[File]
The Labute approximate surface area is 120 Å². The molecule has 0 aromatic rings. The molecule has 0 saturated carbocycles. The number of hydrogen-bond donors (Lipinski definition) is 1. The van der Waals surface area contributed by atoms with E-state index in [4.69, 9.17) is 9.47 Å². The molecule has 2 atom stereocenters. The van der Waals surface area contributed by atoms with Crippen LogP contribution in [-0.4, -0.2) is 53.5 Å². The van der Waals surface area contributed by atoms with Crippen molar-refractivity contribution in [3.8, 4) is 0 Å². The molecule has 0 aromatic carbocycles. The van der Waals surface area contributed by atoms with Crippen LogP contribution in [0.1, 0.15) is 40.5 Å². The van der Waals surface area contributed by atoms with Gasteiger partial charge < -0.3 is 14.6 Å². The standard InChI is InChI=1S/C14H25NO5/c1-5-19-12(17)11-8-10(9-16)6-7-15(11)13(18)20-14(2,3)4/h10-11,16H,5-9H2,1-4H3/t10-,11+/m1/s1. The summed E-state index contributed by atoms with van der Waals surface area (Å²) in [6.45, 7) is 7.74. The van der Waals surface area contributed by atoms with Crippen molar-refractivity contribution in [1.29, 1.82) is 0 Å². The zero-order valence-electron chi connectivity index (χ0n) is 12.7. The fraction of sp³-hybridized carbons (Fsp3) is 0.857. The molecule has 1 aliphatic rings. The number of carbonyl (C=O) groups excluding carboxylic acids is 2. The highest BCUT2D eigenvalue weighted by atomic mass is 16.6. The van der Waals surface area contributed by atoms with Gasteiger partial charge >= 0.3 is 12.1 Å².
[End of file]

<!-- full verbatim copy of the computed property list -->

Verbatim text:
The Labute approximate surface area is 120 Å². The molecule has 0 aromatic rings. The molecule has 0 saturated carbocycles. The number of hydrogen-bond donors (Lipinski definition) is 1. The van der Waals surface area contributed by atoms with E-state index in [4.69, 9.17) is 9.47 Å². The molecule has 2 atom stereocenters. The van der Waals surface area contributed by atoms with Crippen LogP contribution in [-0.4, -0.2) is 53.5 Å². The van der Waals surface area contributed by atoms with Crippen molar-refractivity contribution in [3.8, 4) is 0 Å². The molecule has 0 aromatic carbocycles. The van der Waals surface area contributed by atoms with Crippen LogP contribution in [0.1, 0.15) is 40.5 Å². The van der Waals surface area contributed by atoms with Gasteiger partial charge < -0.3 is 14.6 Å². The standard InChI is InChI=1S/C14H25NO5/c1-5-19-12(17)11-8-10(9-16)6-7-15(11)13(18)20-14(2,3)4/h10-11,16H,5-9H2,1-4H3/t10-,11+/m1/s1. The summed E-state index contributed by atoms with van der Waals surface area (Å²) in [6.45, 7) is 7.74. The van der Waals surface area contributed by atoms with Crippen molar-refractivity contribution in [1.29, 1.82) is 0 Å². The zero-order valence-electron chi connectivity index (χ0n) is 12.7. The fraction of sp³-hybridized carbons (Fsp3) is 0.857. The molecule has 1 aliphatic rings. The number of carbonyl (C=O) groups excluding carboxylic acids is 2. The highest BCUT2D eigenvalue weighted by atomic mass is 16.6. The van der Waals surface area contributed by atoms with Gasteiger partial charge >= 0.3 is 12.1 Å².